Dr. Corinne Masur
Recently, the New York Times Parenting Blog posted on the topic of how to be a better aunt (see link below). What an interesting topic! And I have a few ideas of my own for aunts, uncles, grandparents and friends of young children.
Some people are naturals when it comes to forming relationships with young children – and some people are not. Some people know how to engage a child easily – and some people feel hurt when they ask a young child, “how was school today?” and the child just stares blankly at them or runs away.
Here are a few tips for those who want to be closer to their nieces, nephews, grandchildren or children of friends and just can’t seem to bridge the age gap:
1. Visit. Visit often. Do not rely on the phone or video chats to make a relationship work with a child.
2. When you visit, get down on the floor with the child. Whatever they are doing, join them. Make observations about what they’re doing. Compliment them in some way – for example, you can say “Wow! That is a BIG lego car you’re building!” Children, especially those six and under, live in the moment. Questions about something they are NOT doing at the moment (school, sports teams, etc.) won’t go anywhere, but discussion of what they are doing right now may.
3. Time with the child is a good investment. Each time you visit, spend at least 10 or 15 minutes focused just on the child, Just this small amount of time will start to build the relationship you have been wanting with the child.
4. When you visit you can sometimes bring a project or an idea for a project. Find out from the parents what the child’s interests are and clear the project with the parents first. Do you want to make cupcakes? Would you like to build this lego spaceship with me? Do you want to do a puzzle together? Doing something together on a regular basis will build your relationship with the child and your feeling of closeness with them.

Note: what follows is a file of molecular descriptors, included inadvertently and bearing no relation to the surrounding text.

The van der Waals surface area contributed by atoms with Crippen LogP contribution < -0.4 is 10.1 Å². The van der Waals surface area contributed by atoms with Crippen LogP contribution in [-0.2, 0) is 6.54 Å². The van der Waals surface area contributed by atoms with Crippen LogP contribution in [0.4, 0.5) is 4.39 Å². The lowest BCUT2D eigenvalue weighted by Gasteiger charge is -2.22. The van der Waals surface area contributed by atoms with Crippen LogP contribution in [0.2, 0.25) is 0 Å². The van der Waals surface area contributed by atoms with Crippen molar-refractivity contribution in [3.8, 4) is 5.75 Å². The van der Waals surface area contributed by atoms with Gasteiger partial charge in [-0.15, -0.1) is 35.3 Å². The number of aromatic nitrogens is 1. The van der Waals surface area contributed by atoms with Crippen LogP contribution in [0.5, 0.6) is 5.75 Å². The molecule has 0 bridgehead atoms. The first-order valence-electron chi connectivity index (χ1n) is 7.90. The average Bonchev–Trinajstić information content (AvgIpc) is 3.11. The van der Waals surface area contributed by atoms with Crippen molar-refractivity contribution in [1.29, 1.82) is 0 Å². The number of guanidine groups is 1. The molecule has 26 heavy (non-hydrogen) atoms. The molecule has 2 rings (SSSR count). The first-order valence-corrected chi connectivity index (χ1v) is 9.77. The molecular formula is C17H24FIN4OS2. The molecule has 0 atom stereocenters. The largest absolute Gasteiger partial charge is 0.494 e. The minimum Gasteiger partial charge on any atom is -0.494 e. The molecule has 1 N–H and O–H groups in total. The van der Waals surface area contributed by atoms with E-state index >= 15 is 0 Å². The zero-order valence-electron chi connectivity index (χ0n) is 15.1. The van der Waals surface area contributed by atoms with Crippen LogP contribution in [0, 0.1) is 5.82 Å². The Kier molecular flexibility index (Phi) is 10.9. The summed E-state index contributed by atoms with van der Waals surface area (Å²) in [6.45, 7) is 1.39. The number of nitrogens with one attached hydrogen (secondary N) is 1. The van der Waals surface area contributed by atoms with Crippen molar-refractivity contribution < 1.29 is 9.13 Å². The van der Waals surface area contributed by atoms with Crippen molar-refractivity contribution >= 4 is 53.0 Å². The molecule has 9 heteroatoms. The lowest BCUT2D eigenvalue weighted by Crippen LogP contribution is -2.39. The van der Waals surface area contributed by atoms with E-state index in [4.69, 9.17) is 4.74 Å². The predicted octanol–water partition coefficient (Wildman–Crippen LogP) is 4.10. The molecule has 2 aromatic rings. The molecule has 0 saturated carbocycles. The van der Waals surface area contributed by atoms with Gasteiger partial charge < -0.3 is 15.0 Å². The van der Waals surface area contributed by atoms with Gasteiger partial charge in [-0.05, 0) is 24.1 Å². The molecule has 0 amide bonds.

5. If you know that a parent is not feeling well or is extra busy at the moment, offer to step in for an hour or two. This will build your relationship with the child and the parent will be eternally grateful!
6. Gifts are good – but they are not the best way to actually deepen a relationship. All children love gifts – but many aunts and uncles and grandparents have felt disappointment when a child does not thank them or seem grateful for a gift. Moreover, as thoughtful as the gift may be, outside of the context of an already established relationship, they will probably not work to make a relationship happen.
7. Take the child on adventures. Once you feel you have a relationship with the child, after having done some projects together, with the permission of the parents, take the child on some adventures. For young children, keep it simple: a visit to a particularly fun park, lunch in a restaurant, tea at a hotel or a trip to the zoo for a few hours is a good way to start. If you have multiple nieces, nephews, grandchildren or young friends, try to take each child, one at a time, for an outing, The parents will love you, and the child, if they feel comfortable with you, will feel special. For an older child, a movie or a play is fun, but even better is doing something where the two of you can talk and experience something together.
Relationships are precious and the more children in your life, the better! If relating to young children is not your forte, try some of these ideas and read more below: